No doubt the altitude affects the cooking time, but at 225 dome your grid was probably at 200 or less, so it would take at least two hours per lb at that temp.
  • smaschsmasch Posts: 80
    Waiting for pics of some smoked bear.............
    Owner of LBGE, 42 y/o Japanese Kamoda and numerous pull behinds!
  • Altitude is tricky, the biggest problem I've found is moisture. Water boils at 197 instead of 212,,, food can dry out before it overcooks. With any long cook you get this odd fake-out period where it feels and looks done but the fat hasn't melted. Ever had a dry undercooked chicken? bizarre 

    The egg helps a lot. Holding in moisture up here is key. And keeping away bears... that's a close second.
  • MacKay52MacKay52 Posts: 74
    We have occasional issues with black bears here. Elevation 879' I use motion sensing lights and a buzzer to notify me if I need to scare them away. If it ever becomes more of an issue, I will run temporary electric fence around the egg.
  • Altitude is tricky, the biggest problem I've found is moisture. Water boils at 197 instead of 212,,, food can dry out before it overcooks. With any long cook you get this odd fake-out period where it feels and looks done but the fat hasn't melted. Ever had a dry undercooked chicken? bizarre 

    The egg helps a lot. Holding in moisture up here is key. And keeping away bears... that's a close second.

    Water boils here at 201, but I don't know how that affects cooks. With the Egg, I never have dried out anything as long as I don't overcook it. I cook things to standard temps, like 195-ish for brisket and pork butts. I do have issues getting the Egg hot enough for pizza, though. Takes a very long time and everything has to be cleaned out first with new lump only.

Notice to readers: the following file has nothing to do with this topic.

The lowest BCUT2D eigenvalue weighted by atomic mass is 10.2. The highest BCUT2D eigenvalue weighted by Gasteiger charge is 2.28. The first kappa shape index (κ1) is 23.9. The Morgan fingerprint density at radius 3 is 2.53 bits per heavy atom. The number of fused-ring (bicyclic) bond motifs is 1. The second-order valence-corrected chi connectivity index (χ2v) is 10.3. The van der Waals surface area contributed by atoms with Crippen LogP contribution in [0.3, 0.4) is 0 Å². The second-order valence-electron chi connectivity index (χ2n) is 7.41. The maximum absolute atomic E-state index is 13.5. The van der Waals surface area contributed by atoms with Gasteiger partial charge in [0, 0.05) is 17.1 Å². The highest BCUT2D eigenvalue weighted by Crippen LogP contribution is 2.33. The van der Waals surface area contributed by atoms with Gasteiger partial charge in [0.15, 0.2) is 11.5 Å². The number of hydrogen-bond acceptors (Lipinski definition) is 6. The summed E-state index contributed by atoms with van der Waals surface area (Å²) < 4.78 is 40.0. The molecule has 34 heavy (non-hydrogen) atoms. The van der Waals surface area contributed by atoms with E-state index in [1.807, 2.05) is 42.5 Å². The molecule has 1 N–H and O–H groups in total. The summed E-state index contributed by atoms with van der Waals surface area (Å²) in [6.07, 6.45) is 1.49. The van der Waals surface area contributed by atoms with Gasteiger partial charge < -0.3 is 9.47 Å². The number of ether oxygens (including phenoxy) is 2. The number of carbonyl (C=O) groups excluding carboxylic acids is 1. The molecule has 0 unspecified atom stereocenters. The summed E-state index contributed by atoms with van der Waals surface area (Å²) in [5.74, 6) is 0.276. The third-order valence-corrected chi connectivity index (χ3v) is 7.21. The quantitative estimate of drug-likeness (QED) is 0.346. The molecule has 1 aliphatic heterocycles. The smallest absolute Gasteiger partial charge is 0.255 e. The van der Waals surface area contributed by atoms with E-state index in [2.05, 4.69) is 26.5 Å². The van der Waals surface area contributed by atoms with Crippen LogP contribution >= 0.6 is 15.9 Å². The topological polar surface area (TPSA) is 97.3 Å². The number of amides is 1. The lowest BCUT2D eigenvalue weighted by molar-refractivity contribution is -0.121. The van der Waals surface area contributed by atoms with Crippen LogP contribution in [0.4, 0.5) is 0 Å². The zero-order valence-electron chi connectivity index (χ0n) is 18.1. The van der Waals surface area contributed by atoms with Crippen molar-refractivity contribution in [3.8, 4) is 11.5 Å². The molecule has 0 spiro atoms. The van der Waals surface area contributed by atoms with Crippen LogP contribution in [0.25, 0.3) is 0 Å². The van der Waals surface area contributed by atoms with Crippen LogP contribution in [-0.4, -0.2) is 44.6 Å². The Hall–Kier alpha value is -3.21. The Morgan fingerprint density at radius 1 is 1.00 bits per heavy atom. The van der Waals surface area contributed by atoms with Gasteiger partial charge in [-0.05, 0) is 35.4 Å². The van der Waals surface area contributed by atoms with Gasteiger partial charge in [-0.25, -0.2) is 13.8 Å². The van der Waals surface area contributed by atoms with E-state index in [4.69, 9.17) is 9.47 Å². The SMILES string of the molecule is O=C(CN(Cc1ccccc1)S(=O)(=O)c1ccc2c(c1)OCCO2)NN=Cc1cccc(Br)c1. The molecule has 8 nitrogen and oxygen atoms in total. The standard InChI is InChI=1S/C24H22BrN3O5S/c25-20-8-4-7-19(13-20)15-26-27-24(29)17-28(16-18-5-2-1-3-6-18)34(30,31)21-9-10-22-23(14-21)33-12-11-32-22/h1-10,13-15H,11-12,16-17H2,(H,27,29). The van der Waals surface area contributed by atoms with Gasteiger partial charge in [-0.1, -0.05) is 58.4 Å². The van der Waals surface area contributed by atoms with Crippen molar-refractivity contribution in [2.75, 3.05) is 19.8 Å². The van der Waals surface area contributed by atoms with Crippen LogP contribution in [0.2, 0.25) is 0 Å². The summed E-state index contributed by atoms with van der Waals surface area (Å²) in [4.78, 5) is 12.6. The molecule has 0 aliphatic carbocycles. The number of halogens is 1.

XL BGE w/CyberQ Wifi, KCBS CTC CBJ
  • In a clean egg with new lump try using a hair dryer. I've had some success forcing air through the bottom vent to get temps high enough for pizza.

    I've been thinking about the canned air people use for cleaning keyboards... explosive? possible.


  • nolaeggheadnolaegghead Posts: 11,554
    In a clean egg with new lump try using a hair dryer. I've had some success forcing air through the bottom vent to get temps high enough for pizza.

    I've been thinking about the canned air people use for cleaning keyboards... explosive? possible.


    That canned air is actually a freon.  Most likely a fluorocarbon.  Exposed to a flame, you get extremely toxic hydrogen fluoride and carbonyl fluoride combustion by products.  Plus, some don't burn very well, will probably just help put out the fire.  And it's expensive.

    I've used an air compressor and a leaf blower to start charcoal in other grills.  Ended up melting the fire grate once.  Be careful.  A hair dryer or small box fan like you'd find in a computer case may be useful.
    ______________________________________________
    This is my signature line just so you're not confused.
    Large and Medium BGE, two turntables and a microphone, my friend.
    New Orleans, LA - we know how to eat 

  • tazcrashtazcrash Posts: 1,772
    FWIW, I have a battery operated air-mattress pump. Nice, cordless, and compact.
    I don't use it for getting high temps, Just helping spread an early fire.

    Bx - > NJ ->TX!!! 
    All to get cheaper brisket!